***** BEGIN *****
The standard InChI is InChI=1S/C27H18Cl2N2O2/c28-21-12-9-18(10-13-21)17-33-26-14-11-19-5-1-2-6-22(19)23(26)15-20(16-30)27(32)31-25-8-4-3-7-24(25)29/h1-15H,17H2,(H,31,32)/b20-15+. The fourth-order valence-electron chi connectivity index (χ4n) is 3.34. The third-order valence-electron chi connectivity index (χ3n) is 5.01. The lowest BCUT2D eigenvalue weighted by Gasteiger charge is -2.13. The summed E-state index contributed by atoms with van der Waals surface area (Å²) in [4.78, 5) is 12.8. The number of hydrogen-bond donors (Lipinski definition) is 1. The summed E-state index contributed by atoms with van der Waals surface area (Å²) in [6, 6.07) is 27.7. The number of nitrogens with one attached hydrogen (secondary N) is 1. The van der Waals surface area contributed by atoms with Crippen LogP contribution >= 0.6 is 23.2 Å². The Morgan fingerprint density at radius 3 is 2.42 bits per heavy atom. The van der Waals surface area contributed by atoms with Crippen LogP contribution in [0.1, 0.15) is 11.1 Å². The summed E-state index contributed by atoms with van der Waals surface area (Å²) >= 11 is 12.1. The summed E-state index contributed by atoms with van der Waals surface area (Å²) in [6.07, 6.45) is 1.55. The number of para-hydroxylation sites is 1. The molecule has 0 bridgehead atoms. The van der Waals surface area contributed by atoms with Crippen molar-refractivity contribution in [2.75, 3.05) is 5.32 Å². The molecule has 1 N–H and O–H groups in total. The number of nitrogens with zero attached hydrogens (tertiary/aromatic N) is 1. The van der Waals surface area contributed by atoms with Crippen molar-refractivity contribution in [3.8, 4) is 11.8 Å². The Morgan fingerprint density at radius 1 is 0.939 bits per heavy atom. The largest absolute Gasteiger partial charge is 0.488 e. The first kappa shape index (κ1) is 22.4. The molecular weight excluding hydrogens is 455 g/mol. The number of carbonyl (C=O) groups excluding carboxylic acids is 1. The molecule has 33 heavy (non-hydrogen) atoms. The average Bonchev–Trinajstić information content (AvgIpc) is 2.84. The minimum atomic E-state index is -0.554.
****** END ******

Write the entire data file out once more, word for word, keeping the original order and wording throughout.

The standard InChI is InChI=1S/C27H18Cl2N2O2/c28-21-12-9-18(10-13-21)17-33-26-14-11-19-5-1-2-6-22(19)23(26)15-20(16-30)27(32)31-25-8-4-3-7-24(25)29/h1-15H,17H2,(H,31,32)/b20-15+. The fourth-order valence-electron chi connectivity index (χ4n) is 3.34. The third-order valence-electron chi connectivity index (χ3n) is 5.01. The lowest BCUT2D eigenvalue weighted by Gasteiger charge is -2.13. The summed E-state index contributed by atoms with van der Waals surface area (Å²) in [4.78, 5) is 12.8. The number of hydrogen-bond donors (Lipinski definition) is 1. The summed E-state index contributed by atoms with van der Waals surface area (Å²) in [6, 6.07) is 27.7. The number of nitrogens with one attached hydrogen (secondary N) is 1. The van der Waals surface area contributed by atoms with Crippen LogP contribution >= 0.6 is 23.2 Å². The Morgan fingerprint density at radius 3 is 2.42 bits per heavy atom. The van der Waals surface area contributed by atoms with Crippen LogP contribution in [0.1, 0.15) is 11.1 Å². The summed E-state index contributed by atoms with van der Waals surface area (Å²) >= 11 is 12.1. The summed E-state index contributed by atoms with van der Waals surface area (Å²) in [6.07, 6.45) is 1.55. The number of para-hydroxylation sites is 1. The molecule has 0 bridgehead atoms. The van der Waals surface area contributed by atoms with Crippen molar-refractivity contribution in [2.75, 3.05) is 5.32 Å². The molecule has 1 N–H and O–H groups in total. The number of nitrogens with zero attached hydrogens (tertiary/aromatic N) is 1. The van der Waals surface area contributed by atoms with Crippen molar-refractivity contribution in [3.8, 4) is 11.8 Å². The Morgan fingerprint density at radius 1 is 0.939 bits per heavy atom. The largest absolute Gasteiger partial charge is 0.488 e. The first kappa shape index (κ1) is 22.4. The molecular weight excluding hydrogens is 455 g/mol. The number of carbonyl (C=O) groups excluding carboxylic acids is 1. The molecule has 33 heavy (non-hydrogen) atoms. The average Bonchev–Trinajstić information content (AvgIpc) is 2.84. The minimum atomic E-state index is -0.554.